Ontario plans to ramp up COVID-19 testing capacity sixfold

Ontario plans to ramp up COVID-19 testing capacity sixfold

Ontario public health officials briefed the media Thursday on plans to boost the province's COVID-19 testing capacity to 18,900 by April 17.

A week ago, the province began to see a backlog in testing for the novel coronavirus that has grown to over 10,000 tests awaiting analysis over the past three days. It's meant a four-day wait, on average, for tests to be processed, but tests for some groups have been prioritized to get results faster — including health-care workers, people expected to be admitted to hospital and Indigenous people who live on reserves.

Officials said there should be progress on chipping away at that backlog in the coming days.

The added testing capacity will be coming from a network of community research labs and hospitals in addition to the testing already being done at four Public Health Ontario (PHO) sites and the National Microbiology Lab in Winnipeg. That will mean the province's daily testing capacity will progressively increase until it hits 18,900 by April 17, officials said.

Ontario's current daily capacity is 3,000, but so far no more than 2,763 tests have been analyzed in a day, as samples have been concentrated with Public Health Ontario, where there is a backlog.

One of the problems Ontario has faced so far is a shortage of reagents used for RNA extraction, as have other jurisdictions around the world. In recent weeks the province has been looking for other approaches for RNA extraction and ways to bypass that step, said Dr. Vanessa Allen, chief of medical microbiology at the Public Health Ontario laboratory.

Before, PHO was dependent on one testing platform that was in short supply, but has since added two more, said Allen.

The officials fielded several questions about how well Ontario's current testing regime actually captures the number of positive cases in the province, which indicates not only the number of cases but the shape of the epidemic curve.

So far the assessment centres have been mostly focused on testing people in certain groups, including returning travellers, but the criteria has been determined on a case-by-case basis. But in general, people who have COVID-19 symptoms but who have no travel history and no known contact with a positive case are not tested, unless they are part of a priority group, such as a health-care worker.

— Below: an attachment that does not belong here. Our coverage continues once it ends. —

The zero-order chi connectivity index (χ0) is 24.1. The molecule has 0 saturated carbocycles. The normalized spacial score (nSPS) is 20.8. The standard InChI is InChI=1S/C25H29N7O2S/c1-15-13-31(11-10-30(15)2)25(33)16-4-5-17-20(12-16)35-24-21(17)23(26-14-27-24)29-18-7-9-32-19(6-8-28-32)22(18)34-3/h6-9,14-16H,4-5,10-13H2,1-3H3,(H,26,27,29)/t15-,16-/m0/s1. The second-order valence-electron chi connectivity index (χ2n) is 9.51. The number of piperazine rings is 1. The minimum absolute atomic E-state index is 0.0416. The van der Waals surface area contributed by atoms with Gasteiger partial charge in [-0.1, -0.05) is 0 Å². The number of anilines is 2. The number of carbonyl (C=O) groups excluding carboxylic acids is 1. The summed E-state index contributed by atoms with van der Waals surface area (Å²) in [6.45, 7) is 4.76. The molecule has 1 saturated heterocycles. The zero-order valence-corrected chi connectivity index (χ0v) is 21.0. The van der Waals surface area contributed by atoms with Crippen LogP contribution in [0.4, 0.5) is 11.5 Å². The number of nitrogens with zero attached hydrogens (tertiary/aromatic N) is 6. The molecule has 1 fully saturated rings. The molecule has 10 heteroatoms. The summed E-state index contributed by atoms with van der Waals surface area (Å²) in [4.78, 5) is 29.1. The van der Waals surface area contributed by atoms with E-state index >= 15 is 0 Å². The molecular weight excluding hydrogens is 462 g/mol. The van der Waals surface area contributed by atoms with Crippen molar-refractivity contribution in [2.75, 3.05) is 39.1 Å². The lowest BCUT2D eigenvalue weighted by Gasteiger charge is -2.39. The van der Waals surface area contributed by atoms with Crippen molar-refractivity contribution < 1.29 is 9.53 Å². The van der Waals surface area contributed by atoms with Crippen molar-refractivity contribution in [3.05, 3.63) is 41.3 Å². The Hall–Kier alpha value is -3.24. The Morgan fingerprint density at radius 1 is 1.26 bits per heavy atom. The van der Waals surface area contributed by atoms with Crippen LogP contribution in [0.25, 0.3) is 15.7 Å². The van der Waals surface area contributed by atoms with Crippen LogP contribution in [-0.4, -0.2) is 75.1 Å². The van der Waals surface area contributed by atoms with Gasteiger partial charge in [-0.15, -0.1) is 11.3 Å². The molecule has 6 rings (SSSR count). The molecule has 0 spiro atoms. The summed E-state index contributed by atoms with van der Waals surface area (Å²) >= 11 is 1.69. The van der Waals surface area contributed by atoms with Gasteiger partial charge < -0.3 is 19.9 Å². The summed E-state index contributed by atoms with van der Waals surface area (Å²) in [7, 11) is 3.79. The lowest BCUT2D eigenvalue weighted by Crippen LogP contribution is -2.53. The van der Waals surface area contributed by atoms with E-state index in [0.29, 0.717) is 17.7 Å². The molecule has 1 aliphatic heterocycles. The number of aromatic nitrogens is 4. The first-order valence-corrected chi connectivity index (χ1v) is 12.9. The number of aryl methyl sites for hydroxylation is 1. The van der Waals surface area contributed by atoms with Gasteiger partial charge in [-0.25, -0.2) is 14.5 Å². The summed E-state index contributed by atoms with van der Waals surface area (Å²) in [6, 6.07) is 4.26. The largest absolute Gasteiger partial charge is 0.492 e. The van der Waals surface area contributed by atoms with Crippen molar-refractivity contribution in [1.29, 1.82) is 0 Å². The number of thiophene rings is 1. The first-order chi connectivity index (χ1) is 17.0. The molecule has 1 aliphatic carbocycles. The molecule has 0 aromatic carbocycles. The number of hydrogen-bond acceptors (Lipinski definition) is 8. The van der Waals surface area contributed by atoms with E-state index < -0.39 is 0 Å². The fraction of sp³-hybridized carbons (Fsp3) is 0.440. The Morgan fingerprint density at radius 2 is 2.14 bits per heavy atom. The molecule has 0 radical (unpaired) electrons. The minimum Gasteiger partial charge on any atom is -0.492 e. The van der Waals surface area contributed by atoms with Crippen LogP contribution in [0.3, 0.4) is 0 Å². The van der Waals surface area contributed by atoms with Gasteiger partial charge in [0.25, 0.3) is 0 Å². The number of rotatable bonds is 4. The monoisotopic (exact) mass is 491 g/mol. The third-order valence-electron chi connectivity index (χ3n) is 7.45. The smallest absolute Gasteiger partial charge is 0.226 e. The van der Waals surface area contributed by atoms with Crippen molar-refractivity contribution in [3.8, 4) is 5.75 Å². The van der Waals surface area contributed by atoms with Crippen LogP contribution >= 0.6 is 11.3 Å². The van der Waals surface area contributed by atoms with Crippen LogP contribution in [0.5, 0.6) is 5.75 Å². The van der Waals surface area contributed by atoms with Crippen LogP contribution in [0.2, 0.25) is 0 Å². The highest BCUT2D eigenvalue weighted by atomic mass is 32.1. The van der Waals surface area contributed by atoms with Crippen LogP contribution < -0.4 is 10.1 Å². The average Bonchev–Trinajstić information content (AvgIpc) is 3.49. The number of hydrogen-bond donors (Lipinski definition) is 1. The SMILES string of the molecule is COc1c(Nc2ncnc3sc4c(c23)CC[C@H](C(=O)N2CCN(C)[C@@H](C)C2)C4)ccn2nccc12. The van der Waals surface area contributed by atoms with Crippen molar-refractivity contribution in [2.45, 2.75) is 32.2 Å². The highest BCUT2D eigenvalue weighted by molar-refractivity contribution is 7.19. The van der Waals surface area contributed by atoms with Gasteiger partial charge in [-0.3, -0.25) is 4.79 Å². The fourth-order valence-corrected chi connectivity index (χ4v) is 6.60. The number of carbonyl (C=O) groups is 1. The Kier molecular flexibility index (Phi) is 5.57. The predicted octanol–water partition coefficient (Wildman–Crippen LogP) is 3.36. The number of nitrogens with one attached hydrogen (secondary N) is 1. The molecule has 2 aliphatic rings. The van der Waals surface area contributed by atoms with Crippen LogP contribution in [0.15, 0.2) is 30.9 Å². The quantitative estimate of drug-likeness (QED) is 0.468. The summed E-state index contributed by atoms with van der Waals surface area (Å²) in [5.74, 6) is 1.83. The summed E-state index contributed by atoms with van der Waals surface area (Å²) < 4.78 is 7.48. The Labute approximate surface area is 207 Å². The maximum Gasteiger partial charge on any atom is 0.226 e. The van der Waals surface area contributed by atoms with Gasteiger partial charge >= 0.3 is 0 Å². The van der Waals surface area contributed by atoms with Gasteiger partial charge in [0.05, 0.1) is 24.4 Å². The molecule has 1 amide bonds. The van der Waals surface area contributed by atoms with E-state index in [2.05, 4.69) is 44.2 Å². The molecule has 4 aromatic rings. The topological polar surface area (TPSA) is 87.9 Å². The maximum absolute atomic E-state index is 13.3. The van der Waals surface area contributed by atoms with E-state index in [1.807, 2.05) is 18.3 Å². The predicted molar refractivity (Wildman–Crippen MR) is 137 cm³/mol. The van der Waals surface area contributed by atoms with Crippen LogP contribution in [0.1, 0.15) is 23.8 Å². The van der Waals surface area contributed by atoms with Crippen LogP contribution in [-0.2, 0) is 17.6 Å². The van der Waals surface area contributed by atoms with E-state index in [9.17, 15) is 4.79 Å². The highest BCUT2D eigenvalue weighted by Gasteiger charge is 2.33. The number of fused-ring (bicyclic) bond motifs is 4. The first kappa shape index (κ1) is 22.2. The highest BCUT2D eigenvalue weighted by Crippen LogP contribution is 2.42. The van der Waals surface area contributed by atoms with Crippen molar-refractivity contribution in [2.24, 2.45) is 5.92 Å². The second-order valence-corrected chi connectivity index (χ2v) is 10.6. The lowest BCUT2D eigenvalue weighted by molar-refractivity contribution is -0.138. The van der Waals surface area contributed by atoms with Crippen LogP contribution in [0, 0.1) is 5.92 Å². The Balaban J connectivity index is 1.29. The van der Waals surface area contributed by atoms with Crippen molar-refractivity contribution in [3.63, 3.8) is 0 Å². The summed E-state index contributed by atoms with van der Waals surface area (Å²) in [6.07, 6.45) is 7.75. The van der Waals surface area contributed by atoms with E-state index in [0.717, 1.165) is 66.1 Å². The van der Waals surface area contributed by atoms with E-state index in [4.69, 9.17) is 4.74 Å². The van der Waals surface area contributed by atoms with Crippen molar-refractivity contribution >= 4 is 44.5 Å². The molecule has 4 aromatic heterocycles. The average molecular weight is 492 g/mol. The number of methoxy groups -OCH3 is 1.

Associate Chief Medical Officer of Health Dr. Barbara Yaffe replied the criteria will like be expanded, and added that tests aren't the only way the province is trying to determine the extent of the coronavirus in Ontario. Officials are also keeping tabs on people presenting at hospital with symptoms, being treated in intensive care, and entering data into the provinces self-assessment tool indicating they have symptoms.

As of Thursday, 29 people were in ICU, an increase of 12 over Wednesday, and 20 were intubated, she said.

As the province increases its testing capacity, Ontarians can expect to see the publicly released total of positive tests rise faster than it would have otherwise, said Chief Medical Officer of Health Dr. David Williams.

He said he also expects the numbers to continue to rise in the coming days because there was a large influx of people returning over the week of March Break and now is the time many of their tests would be processed, given the time it would take for them to develop symptoms, get tested, and then get results. He added that as of next week, Ontario might start to see if the social distancing measures that have been implemented are successful at flattening the epidemic curve.

This chart shows Ontario's testing problem. The red line shows the backlog of cases, which has increased as the number of people swabbed has outpaced the number of tests being processed in the province's labs. As of this week, the backlog has been about four times larger than the number of tests the province has been completing in a day, resulting in a four-day backlog on average. Data from https://www.ontario.ca/page/2019-novel-coronavirus.

Jessica Smith Cross

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